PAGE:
Sunday, October 05, 2008

Is there a valid case for (late) teenage marriages?

The Washington Times “Sunday Read” (Oct. 5, 2008) magazine has an interesting pair of columns on p 19 that put a favorable light on teen marriage. This topic has come up in conjunction with one of Republican vice presidential nominee Sarah Palin’s kids.

An article by Cheryl Wetzstein “Making the Case for Teen Marriages” appears here. She makes several arguments, but one of the most important is that the children of biologically younger (to a point) parents (especially mothers) may live longer and be stronger physically. She says that first-borns tend to live longer partly because their parents are younger.

The idea needs to be tempered by the idea that we now know that the teen or young adult brain is not fully mature biologically (especially in assessing consequences of actions) until about age 25. The main reason that young people delay marriage is educational and economic.

She also points out that if both members of a couple do not cohabit first and preferably are virgins, they are less likely to divorce. With older couples, the likelihood of that ideal situation is less.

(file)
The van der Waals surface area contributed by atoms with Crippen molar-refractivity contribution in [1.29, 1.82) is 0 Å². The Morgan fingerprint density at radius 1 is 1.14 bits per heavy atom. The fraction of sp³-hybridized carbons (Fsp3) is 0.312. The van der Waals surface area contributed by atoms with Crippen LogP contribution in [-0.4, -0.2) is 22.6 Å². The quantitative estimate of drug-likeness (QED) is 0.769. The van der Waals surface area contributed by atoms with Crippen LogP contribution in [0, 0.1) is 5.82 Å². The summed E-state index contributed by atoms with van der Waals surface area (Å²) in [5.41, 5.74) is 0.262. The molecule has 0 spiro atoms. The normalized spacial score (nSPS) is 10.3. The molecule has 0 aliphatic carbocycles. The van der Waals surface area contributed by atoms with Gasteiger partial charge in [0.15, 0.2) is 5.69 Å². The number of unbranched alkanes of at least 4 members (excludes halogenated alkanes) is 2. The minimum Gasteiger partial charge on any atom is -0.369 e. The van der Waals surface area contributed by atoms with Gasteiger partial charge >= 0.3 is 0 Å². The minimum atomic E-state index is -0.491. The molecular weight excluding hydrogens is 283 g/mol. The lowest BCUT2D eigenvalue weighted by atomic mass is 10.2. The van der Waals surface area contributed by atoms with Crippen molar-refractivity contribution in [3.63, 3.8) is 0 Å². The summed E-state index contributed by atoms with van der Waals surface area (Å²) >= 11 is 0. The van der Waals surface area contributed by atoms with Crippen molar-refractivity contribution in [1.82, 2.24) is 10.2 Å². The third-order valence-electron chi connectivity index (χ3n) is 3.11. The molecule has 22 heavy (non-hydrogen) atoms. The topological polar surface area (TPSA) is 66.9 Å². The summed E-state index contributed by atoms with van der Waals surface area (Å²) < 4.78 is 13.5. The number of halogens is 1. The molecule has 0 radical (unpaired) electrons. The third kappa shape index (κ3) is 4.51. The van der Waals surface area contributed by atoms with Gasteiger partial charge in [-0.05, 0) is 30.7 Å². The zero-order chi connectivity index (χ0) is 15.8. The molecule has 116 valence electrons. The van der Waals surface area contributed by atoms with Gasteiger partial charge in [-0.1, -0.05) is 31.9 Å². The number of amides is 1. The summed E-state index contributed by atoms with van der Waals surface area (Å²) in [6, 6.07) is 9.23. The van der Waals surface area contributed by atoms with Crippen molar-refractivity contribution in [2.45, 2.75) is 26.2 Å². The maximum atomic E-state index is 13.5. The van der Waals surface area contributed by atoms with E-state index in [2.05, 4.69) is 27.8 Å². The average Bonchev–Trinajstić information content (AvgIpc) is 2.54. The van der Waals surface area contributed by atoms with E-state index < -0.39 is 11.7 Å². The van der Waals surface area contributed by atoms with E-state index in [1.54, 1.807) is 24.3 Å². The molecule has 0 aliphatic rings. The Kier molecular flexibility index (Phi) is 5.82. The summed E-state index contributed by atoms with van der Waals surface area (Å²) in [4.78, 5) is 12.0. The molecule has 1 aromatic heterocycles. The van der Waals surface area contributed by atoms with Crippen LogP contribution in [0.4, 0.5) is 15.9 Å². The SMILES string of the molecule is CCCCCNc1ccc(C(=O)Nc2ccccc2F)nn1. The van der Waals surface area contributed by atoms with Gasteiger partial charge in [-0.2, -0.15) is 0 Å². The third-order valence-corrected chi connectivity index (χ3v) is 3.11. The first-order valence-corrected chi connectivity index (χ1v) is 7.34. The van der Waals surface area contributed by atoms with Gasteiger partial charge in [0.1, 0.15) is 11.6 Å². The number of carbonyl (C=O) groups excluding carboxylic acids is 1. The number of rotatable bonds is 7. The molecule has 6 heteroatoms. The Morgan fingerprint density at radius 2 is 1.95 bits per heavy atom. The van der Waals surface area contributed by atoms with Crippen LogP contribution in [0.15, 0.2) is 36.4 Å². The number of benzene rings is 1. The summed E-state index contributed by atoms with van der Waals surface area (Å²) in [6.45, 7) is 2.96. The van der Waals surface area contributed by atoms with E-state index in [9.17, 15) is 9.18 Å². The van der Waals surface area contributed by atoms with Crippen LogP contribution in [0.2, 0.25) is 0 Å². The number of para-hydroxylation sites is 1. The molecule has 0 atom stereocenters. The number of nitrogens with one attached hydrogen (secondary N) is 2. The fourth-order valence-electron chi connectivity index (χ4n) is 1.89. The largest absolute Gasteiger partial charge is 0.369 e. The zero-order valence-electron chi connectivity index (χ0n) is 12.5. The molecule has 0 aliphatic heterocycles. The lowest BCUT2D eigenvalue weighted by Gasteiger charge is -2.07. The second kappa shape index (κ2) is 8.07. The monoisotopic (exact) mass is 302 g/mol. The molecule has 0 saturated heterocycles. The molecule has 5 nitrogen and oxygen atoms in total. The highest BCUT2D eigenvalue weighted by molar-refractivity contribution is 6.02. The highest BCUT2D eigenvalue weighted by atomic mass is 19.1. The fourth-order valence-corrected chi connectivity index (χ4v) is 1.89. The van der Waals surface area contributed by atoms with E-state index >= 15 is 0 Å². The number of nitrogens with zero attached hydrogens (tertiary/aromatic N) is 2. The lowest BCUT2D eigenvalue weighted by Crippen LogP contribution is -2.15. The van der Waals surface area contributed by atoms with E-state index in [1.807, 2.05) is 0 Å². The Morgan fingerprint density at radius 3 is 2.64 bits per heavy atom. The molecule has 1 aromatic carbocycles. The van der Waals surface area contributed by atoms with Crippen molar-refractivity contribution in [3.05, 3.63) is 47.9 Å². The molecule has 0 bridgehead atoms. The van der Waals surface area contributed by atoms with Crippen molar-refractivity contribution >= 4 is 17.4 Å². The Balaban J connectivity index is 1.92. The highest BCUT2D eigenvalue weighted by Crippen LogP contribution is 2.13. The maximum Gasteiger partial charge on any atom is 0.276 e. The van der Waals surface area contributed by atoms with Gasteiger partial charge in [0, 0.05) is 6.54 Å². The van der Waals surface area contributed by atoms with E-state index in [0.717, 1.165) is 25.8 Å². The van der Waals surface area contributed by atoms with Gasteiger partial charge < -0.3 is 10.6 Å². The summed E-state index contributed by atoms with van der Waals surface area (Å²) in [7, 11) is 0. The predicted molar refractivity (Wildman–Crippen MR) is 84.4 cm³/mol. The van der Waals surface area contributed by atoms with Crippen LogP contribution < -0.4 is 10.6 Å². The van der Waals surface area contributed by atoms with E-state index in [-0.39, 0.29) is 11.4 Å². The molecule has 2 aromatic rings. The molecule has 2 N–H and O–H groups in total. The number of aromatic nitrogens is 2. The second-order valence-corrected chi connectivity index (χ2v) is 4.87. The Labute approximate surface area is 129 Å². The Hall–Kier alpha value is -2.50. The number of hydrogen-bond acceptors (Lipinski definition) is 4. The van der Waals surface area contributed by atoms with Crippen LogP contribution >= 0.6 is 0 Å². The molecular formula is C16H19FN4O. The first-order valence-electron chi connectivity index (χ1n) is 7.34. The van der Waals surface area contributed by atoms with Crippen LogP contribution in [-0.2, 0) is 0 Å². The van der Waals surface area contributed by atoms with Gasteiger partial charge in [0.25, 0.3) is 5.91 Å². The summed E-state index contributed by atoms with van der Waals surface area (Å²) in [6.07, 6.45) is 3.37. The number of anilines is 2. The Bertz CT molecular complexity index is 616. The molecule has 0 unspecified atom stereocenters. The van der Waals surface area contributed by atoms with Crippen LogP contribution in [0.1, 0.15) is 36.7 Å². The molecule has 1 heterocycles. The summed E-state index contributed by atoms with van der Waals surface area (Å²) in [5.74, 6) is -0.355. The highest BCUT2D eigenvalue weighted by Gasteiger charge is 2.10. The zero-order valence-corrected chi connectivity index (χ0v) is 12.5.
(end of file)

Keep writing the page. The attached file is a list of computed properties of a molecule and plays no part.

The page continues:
She mentions Mormon marriages, which often occur in the late teens, as stressing emotional unselfishness and a willingness to ask for help when needed.

She also mentions the idea that younger couples are more likely to watch grandchildren grow up.

The web link includes a video link discussing the idea of bringing back mutual consent divorce, with exceptions only in cases of abuse.

The print version includes a chart “Young Marriage = Young Grandparents”.

The observation about “selfishness” has two sides. The idea formed the central these of a recent Christian film, “Fireproof”, about a struggling marriage. Yet, young adults often avoid marriage (and children) altogether because they do not want to be locked in to a transformative emotional commitment. Do they owe society a willingness to make one?

There is also a column by Roland C. Warren, “Teen fathers offer more than money,” relating his experience of fatherhood at 20. Warren can be reached at “”.

What comes to mind is the 1961 film "Splendor in the Grass" -- and its ending.

No comments: